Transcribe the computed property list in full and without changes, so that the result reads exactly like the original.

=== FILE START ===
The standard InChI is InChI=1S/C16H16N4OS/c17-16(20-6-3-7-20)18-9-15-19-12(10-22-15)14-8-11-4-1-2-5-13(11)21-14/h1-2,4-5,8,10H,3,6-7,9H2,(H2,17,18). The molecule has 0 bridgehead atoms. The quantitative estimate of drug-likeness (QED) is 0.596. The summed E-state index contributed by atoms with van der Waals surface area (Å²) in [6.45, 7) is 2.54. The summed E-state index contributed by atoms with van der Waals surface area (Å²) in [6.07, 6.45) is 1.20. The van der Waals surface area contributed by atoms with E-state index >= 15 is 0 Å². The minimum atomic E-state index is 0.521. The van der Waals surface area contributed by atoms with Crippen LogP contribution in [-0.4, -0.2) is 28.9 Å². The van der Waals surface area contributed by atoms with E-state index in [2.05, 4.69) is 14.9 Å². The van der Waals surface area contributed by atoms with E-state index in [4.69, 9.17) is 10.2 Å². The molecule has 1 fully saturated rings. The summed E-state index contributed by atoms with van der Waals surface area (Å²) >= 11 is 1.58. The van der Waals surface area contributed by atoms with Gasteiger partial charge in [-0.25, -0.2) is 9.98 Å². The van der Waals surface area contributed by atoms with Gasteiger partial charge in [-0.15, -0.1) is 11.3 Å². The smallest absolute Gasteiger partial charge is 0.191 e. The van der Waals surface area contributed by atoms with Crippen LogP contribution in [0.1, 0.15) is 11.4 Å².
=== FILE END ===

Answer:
The standard InChI is InChI=1S/C16H16N4OS/c17-16(20-6-3-7-20)18-9-15-19-12(10-22-15)14-8-11-4-1-2-5-13(11)21-14/h1-2,4-5,8,10H,3,6-7,9H2,(H2,17,18). The molecule has 0 bridgehead atoms. The quantitative estimate of drug-likeness (QED) is 0.596. The summed E-state index contributed by atoms with van der Waals surface area (Å²) in [6.45, 7) is 2.54. The summed E-state index contributed by atoms with van der Waals surface area (Å²) in [6.07, 6.45) is 1.20. The van der Waals surface area contributed by atoms with E-state index >= 15 is 0 Å². The minimum atomic E-state index is 0.521. The van der Waals surface area contributed by atoms with Crippen LogP contribution in [-0.4, -0.2) is 28.9 Å². The van der Waals surface area contributed by atoms with E-state index in [2.05, 4.69) is 14.9 Å². The van der Waals surface area contributed by atoms with E-state index in [4.69, 9.17) is 10.2 Å². The molecule has 1 fully saturated rings. The summed E-state index contributed by atoms with van der Waals surface area (Å²) >= 11 is 1.58. The van der Waals surface area contributed by atoms with Gasteiger partial charge in [-0.25, -0.2) is 9.98 Å². The van der Waals surface area contributed by atoms with Gasteiger partial charge in [-0.15, -0.1) is 11.3 Å². The smallest absolute Gasteiger partial charge is 0.191 e. The van der Waals surface area contributed by atoms with Crippen LogP contribution in [0.1, 0.15) is 11.4 Å².